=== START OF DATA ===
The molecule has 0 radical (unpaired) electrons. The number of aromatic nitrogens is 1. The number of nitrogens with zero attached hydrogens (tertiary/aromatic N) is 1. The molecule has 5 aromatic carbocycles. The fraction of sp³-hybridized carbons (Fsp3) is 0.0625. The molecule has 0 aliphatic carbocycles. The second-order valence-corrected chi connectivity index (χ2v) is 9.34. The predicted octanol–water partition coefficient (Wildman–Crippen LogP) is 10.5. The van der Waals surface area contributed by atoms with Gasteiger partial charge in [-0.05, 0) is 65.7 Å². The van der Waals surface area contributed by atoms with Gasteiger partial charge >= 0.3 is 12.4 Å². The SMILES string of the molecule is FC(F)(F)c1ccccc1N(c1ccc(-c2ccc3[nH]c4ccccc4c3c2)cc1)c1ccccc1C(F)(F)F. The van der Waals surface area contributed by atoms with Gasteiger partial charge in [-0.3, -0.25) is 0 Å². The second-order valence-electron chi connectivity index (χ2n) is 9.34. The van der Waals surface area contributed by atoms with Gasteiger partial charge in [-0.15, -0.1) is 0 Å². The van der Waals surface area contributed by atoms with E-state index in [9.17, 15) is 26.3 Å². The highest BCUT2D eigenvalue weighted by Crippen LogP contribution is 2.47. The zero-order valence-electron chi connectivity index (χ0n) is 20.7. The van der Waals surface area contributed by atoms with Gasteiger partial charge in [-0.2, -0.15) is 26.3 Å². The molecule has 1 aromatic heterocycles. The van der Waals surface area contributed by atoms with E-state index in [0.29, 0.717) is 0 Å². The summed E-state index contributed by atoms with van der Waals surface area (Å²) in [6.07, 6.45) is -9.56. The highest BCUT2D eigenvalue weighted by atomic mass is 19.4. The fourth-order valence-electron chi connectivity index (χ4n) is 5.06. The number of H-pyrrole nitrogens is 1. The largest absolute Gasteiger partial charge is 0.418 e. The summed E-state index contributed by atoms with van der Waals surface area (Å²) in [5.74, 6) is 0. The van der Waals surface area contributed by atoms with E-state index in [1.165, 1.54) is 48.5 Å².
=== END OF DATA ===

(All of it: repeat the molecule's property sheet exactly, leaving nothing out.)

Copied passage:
The molecule has 0 radical (unpaired) electrons. The number of aromatic nitrogens is 1. The number of nitrogens with zero attached hydrogens (tertiary/aromatic N) is 1. The molecule has 5 aromatic carbocycles. The fraction of sp³-hybridized carbons (Fsp3) is 0.0625. The molecule has 0 aliphatic carbocycles. The second-order valence-corrected chi connectivity index (χ2v) is 9.34. The predicted octanol–water partition coefficient (Wildman–Crippen LogP) is 10.5. The van der Waals surface area contributed by atoms with Gasteiger partial charge in [-0.05, 0) is 65.7 Å². The van der Waals surface area contributed by atoms with Gasteiger partial charge >= 0.3 is 12.4 Å². The SMILES string of the molecule is FC(F)(F)c1ccccc1N(c1ccc(-c2ccc3[nH]c4ccccc4c3c2)cc1)c1ccccc1C(F)(F)F. The van der Waals surface area contributed by atoms with Gasteiger partial charge in [-0.3, -0.25) is 0 Å². The second-order valence-electron chi connectivity index (χ2n) is 9.34. The van der Waals surface area contributed by atoms with Gasteiger partial charge in [-0.15, -0.1) is 0 Å². The van der Waals surface area contributed by atoms with E-state index in [9.17, 15) is 26.3 Å². The highest BCUT2D eigenvalue weighted by Crippen LogP contribution is 2.47. The zero-order valence-electron chi connectivity index (χ0n) is 20.7. The van der Waals surface area contributed by atoms with Gasteiger partial charge in [-0.2, -0.15) is 26.3 Å². The molecule has 1 aromatic heterocycles. The van der Waals surface area contributed by atoms with E-state index in [0.29, 0.717) is 0 Å². The summed E-state index contributed by atoms with van der Waals surface area (Å²) in [6.07, 6.45) is -9.56. The highest BCUT2D eigenvalue weighted by atomic mass is 19.4. The fourth-order valence-electron chi connectivity index (χ4n) is 5.06. The number of H-pyrrole nitrogens is 1. The largest absolute Gasteiger partial charge is 0.418 e. The summed E-state index contributed by atoms with van der Waals surface area (Å²) in [5.74, 6) is 0. The van der Waals surface area contributed by atoms with E-state index in [1.165, 1.54) is 48.5 Å².